Europe’s Stocks to Watch: Adidas, RWE, Tate & Lyle

September 20, 2013 by  
Filed under Solar Energy Tips

Adidas AG (ADS.XE) is firmly in focus Friday, with its shares dropping 4.5%, after lowering its full-year guidance late Thursday, citing the relative strength of the euro.

Adidas now predicts a net profit of €820 million ($1.11 billion) to €850 million for 2013, down from an earlier €890 million to €920 million forecast. The management now expects a low-single-digit currency-neutral sales increase, after having earlier forecast a low-to-mid-single digit increase.

The German sportswear maker has in recent years managed to narrow the once formidable gap between it and Nike Inc (NKE)  through product launches and a swath of acquisitions. But a stronger euro, which reduces the value of sales made in dollars and other currencies, has cut into earnings outside struggling Western Europe.

“Third-quarter weakness was already expected, albeit not to this extent,” said J.P. Morgan Cazenove. The market will “need to get a better understanding of such weakness and the future prospects for the company at the time of the full third-quarter results release in November, before seeing further stock strength,” the U.S. bank added.

Shares in RWE AG (RWE.XE) have dropped 3.2% after it announced plans late Thursday to wring out more savings and cut its dividend.

RWE, one of Europe’s top five power and gas companies and Germany’s largest electricity producer by output capacity, said that deteriorated earnings prospects at its conventional power-generation business have forced it to cut its dividend for this year and beyond.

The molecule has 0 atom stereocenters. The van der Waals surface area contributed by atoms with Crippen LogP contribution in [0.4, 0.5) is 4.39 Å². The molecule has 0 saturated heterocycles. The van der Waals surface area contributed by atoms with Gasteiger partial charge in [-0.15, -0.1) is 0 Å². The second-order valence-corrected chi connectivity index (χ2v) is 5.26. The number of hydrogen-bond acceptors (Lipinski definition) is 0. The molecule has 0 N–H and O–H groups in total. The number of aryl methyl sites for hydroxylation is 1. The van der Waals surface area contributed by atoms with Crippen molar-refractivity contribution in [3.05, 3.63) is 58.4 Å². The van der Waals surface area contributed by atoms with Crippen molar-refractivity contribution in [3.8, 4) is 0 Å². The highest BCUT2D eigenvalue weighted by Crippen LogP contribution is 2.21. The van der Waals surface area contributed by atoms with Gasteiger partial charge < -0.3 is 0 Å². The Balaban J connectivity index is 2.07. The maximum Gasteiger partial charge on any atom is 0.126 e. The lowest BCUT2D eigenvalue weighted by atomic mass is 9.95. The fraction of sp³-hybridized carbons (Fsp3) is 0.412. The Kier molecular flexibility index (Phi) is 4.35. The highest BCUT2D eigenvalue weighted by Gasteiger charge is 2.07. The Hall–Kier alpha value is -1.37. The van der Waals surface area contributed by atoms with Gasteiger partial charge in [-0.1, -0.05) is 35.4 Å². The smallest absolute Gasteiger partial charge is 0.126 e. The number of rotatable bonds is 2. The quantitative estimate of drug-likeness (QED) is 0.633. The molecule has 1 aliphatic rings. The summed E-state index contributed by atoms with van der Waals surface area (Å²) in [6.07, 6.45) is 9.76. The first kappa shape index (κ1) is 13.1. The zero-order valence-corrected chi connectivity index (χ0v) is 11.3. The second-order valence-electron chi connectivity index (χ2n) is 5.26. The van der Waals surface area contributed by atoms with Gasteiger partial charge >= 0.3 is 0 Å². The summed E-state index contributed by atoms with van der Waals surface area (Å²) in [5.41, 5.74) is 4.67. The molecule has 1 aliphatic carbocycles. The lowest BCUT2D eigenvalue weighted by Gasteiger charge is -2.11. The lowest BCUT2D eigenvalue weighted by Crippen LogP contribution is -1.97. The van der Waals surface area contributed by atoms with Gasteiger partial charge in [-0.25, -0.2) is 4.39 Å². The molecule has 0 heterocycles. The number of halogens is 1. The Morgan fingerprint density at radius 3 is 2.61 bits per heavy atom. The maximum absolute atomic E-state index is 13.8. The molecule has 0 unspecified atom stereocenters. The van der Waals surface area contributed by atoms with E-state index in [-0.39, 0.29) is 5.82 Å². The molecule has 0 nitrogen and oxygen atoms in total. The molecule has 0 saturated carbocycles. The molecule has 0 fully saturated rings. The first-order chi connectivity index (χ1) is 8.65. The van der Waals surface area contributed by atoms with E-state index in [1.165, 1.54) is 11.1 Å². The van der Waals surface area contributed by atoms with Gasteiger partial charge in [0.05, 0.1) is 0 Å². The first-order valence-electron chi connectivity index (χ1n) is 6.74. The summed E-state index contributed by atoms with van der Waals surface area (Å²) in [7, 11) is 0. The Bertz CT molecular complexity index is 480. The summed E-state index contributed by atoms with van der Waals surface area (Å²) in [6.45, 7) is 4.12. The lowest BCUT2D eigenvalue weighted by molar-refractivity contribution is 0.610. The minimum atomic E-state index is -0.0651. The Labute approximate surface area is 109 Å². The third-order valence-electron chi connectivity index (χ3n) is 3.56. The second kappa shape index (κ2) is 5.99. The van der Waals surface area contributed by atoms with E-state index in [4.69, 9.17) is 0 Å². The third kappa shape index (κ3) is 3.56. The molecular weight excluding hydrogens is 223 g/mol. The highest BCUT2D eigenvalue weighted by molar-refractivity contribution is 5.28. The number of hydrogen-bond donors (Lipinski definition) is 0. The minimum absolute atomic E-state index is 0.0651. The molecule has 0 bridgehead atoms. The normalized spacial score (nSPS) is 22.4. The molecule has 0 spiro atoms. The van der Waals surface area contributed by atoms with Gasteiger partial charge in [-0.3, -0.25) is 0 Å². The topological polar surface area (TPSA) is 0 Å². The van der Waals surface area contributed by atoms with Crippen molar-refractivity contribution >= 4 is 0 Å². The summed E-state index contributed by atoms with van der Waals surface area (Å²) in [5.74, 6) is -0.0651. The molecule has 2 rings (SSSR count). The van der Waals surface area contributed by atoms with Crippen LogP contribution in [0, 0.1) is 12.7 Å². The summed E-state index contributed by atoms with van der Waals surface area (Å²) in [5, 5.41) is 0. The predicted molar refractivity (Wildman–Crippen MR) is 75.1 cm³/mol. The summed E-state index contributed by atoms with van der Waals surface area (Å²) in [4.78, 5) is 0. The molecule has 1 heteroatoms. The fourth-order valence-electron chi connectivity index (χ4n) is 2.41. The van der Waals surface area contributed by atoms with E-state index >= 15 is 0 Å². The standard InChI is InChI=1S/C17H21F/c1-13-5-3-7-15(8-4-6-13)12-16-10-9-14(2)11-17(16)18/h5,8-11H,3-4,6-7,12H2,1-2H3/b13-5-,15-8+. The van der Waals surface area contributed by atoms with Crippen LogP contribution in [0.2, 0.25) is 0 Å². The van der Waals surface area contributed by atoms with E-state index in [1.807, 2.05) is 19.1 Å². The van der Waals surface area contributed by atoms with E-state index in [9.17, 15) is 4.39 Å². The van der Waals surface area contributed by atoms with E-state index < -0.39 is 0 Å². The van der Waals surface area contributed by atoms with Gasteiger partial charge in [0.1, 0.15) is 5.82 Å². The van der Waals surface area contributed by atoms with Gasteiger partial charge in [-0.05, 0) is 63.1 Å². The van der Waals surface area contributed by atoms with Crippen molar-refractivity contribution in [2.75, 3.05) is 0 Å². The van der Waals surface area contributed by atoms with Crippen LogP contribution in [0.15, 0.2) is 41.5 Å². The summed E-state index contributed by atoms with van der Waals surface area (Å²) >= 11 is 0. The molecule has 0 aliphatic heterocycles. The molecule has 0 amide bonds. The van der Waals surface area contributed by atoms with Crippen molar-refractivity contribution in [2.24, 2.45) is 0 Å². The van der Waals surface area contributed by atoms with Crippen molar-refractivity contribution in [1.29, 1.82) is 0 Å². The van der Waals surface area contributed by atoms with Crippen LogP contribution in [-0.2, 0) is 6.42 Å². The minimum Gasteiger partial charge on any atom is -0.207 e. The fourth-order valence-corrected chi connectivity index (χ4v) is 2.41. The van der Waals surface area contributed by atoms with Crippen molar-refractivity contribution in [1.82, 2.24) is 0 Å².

The German utility announced in August it would shut down around 6% of its total power-generation capacity as a drop in electricity demand due to the recession and competition from renewable energy hit profit.

Shares in Tate Lyle PLC (TATE.LN) dropped 2.7% Friday, weighed by the decision of Swiss banking giant Credit Suisse to downgrade its recommendation on the U.K.-based company to ‘neutral’ from ‘outperform.’

Credit Suisse cites a number of concerns over the short term for its decision, including worries about price deflation in Sucralose, the selling price of sugar in Europe and the impact this has on the price of sweetners, but “the greatest concern we have that tips the balance of our rating is the Mexican government’s proposal to tax soft drinks,” adding this would lower demand for one of Tate Lyle’s key products, high fructose corn syrup.

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